The main problem with my old code is that it just uses the numbers and I have to do all of the comparisons myself. I had to think through every case, rather than letting the language and programming do the work for me.

Also when refactoring we should think about if our functions have to scale. In this case what if we have four values, or 4000. I don't think 4000 else if statements would be ideal. Let JavaScript do the work for you. Often times when we start, we aren't familiar with the vast array of methods (pun intended) that we can take advantage of. Often research will yield better results than a series of if else statements.

const largestOfThree = (value1, value2, value3) => {
  return Math.max(value1, value2, value3);
};

2- longestOfThree

Algorithm

//Define a function named longestOfThree which takes three arguments
//    value1 (string)
//    value2 (string)
//    value3 (string)
//
// Return the longest argument by length

Original

const longestOfThree = (value1, value2, value3) => {
  if (value1.length > value2.length && value1.length > value3.length) {
    return value1;
  } else if (value2.length > value1.length && value2.length > value3.length) {
    return value2;
  } else {
    return value3;
  }
};

Refactor

In this case, my if else statement might not be the worst thing.

However, again we have a problem with scale. Easy to work with for a small sample size, but it doesn't scale. What if I have hundreds of these.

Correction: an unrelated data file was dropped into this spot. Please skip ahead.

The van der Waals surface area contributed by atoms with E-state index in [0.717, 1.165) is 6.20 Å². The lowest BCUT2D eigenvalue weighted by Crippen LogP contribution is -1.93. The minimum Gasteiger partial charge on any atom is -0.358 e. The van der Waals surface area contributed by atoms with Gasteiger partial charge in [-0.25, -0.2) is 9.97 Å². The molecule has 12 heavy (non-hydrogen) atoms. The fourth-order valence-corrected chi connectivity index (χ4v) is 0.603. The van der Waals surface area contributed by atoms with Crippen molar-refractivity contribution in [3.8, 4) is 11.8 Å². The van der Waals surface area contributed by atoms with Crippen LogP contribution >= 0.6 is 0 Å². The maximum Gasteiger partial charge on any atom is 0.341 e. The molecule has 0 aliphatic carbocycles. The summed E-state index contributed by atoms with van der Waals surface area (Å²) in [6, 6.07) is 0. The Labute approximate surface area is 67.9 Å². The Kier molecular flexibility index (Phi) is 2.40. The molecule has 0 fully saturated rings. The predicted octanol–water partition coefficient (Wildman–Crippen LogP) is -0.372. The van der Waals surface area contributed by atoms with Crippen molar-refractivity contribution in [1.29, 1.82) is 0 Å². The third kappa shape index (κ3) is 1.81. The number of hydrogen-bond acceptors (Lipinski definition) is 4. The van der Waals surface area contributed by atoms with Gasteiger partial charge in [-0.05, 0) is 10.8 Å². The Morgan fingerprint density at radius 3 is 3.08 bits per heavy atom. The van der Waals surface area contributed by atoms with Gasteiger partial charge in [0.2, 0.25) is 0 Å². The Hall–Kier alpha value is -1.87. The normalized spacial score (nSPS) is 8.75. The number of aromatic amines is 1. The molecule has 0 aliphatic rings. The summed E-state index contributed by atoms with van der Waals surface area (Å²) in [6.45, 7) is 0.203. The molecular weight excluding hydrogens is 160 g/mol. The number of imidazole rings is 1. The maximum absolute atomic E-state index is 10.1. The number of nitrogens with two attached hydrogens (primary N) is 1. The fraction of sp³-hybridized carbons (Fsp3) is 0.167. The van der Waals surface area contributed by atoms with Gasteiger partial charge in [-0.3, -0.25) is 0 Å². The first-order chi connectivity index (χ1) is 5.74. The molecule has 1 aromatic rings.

I need to find a way to make it more efficient and allow for more input. In this case an array of objects would probably make more sense. Though to solve this specific algorithm, it would not be shorter, it would allow for more flexibility and future proof as my data set grows.

const longestOfThree = (...arguments) => {
  const createObject = (str) => {
    return { string: str, strLength: str.length };
  };
  const sortedArguments = arguments
    .map((arg) => createObject(arg))
    .sort((a, b) => b.strLength - a.strLength);
  return sortedArguments[0].string;
};

In this case, it is the same length, but it does scale better if we add a more arguments. We have refactored it to allow for any number of arguments, rather than just the three that we were taking in. In addition, but iterating over the items we can scale this and get rid of the if and if else statements. There are definitely other methods that we could apply to refactor this even further. We could have the return chain with the 0 array index and the string property, but sometimes it is better to have your code broken up to be more readable for other developers.

When refactoring your code you should be thinking about three things. It should be a simpler way of doing the same action, easier to read and convey the message of your code, and it should scale for growth. Don't be afraid to go back. Look at what you have learned, and apply it to see how you would change your first code.

We're not still rocking the bootcut jeans, so it is never too late to change.

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theranbrig profile

Theran Brigowatz

@theranbrig

Father, Husband, Developer and charcuterie fan.